1. my friend has been trying for nearly 5 years for someone to help his wife and has tried everyone including mental heath teams and they are just not interested, he has been beaten and bruised numerous times. this is taking its toll on his health and has bad angina attacks but this doesnt matter to them, they split up a few months ago and she lives in her car but it doesnt stop there and hes getting nowhere with trying to get help and in my opinion it wont male any difference where or who he asks for help its useless and its going to be one of those cases where either she will hurt someone or he will have a heart attack. then everyone will say they should have taken notice of him sooner/is this due to lack of funds. increasing caseloads or are they all just incompetent!.

    1. Self-Care Fundamentals

      We are so sorry to hear about your friend, but they are blessed to have a friend that cares as much as you do. It can be very difficult when someone you know and love needs help but doesn’t want help. The best thing for your friend to do is to try to speak with someone regarding this situation but from the perspective of his own mental health and wellbeing, so that he is able to develop a healthy coping strategy. As unfortunately sometimes when someone doesn’t want help (your friend’s wife in this case), there’s not much that can be done until they decide they want help. We hope your friend and his wife are able to receive the help they both need.

  2. Monica Haney Brown

    my sister doesn’t thing she has a mental issue, however she has been calling the police reporting family member for kidnapping , rob and trying to kill her, she has filed for a restraining order,the refuse to issue because her story was to unbelievable
    is there nothing that can be done to help her if she believes what she is fine

  3. In my family my husband is mentally ill. Not only is he mentally ill but we’ve all watched him decline over the years. He refuses help and puts himself on and off medication, skips doses, or stops taking his medication abruptly. When he does this his behavior is worse and he’s very unreasonable to deal with. He also is never home, never sleeps, and stays at work (supposedly) until midnight every single night of the week. When he’s home he’s just an absentee husband and father and has no interaction with anyone. Our family basically functions as if he’s missing from the picture. I and my kids have asked him repeatedly to get to help but he reuses and unfortunately we’re forced to tolerate odd behaviors such as him talking to himself every day. The entire issue is compounded by the fact that his mother enables his refusal to get treatment and of course he sides with her more than he sides with us. After years of having to deal with him and the chaos he creates I feel a mix of concern and anger. He’s dragging us all down with him and it’s exhausting. My kids have gotten to the point that they don’t want to be asked to intervene, saying he’s resistant and he’s never going to accept help. It’s really torturous because you can see he’s ill and he looks terrible but on the other hand you’re kind of held hostage by his refusal to enter therapy and comply with his medications. It’s as if you try to continue life around him while at the time seeing the elephant in the room. If my kids bow out of the picture there’s no way I can handle this myself as I’m physically ill. I’m trying to examine if I’m co-dependent because seeing him decline so much is very upsetting to me but I have to ask myself why I’m putting more effort into another person than he’s putting into himself? I think part of the issue is that I’ve know him since we were teenagers and he was such a different person – now he doesn’t smile or laugh or even talk much. He has no personality left and just drags himself around. How he has the energy to stay awake until midnight each night is mind-boggling and how operates on 4 or 5 hours sleep in even more so. It’s very difficult to see a person destroy themselves and it’s even more upsetting that his own mother doesn’t insist he gets help. Without her onboard the entire situation seems futile. He has an enabler and it’s his own mother.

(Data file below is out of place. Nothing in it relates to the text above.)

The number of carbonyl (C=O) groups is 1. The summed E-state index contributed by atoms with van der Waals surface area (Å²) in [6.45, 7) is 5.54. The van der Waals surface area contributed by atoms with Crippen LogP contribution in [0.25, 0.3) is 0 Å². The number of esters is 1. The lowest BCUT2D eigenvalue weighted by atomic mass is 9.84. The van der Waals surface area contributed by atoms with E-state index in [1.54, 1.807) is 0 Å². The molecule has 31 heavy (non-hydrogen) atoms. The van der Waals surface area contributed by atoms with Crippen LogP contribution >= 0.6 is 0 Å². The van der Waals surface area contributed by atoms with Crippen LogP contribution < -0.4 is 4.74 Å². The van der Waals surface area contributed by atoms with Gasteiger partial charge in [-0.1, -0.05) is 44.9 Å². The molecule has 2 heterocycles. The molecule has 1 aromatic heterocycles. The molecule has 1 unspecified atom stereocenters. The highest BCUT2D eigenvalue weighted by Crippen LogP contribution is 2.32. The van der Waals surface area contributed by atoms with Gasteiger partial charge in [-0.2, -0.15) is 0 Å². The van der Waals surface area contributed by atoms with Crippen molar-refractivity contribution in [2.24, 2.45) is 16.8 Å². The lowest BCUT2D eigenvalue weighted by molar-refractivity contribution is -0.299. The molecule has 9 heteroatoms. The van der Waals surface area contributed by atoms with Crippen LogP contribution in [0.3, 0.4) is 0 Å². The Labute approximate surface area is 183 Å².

4. Reading these accounts from different situations is very concerning and resonates with my partner and I. Our daughter, now 40 , has suffered several serious setbacks in the last few years including the breakup of a relationship and the realisation she is unable to have children. We have tried to be supportive any way we can. She now lives with us but is making our lives impossible with her constant verbal abuse and strange behaviour. We are supporting her with everything financially as she has no savings. She refuses to get a job or to apply for universal credit.
    She rants during the night blaming us for everything and calling us names. She is delusional and we are unable to hold any sort of rational conversations with her.
    She does not accept that she needs professional help. We don’t know what to do now or what the future might hold.
    Financially, things are getting difficult too.
    Anyone know how we can get her the help she needs?

  5. Philip Antony Bevington

    My son is 32 and was a carer. After Lockdown he fell out with his girl friend and came home to live. However he began to isolate himself, expressed suicidal thoughts and talked of euthenesia. He has now been isolated for nearly a year .As his father I have seen he eats and is comfortable but he refuses all help. I got him to see the Psciatric Nurse once (he never went again) She diagnosed depression. Since he is fed and housed and refuses help no one can help. He sleeps for 90% of the day. Coming to wash and eat in the middle of the hight so he can avoid us. So isolated for nearly a year.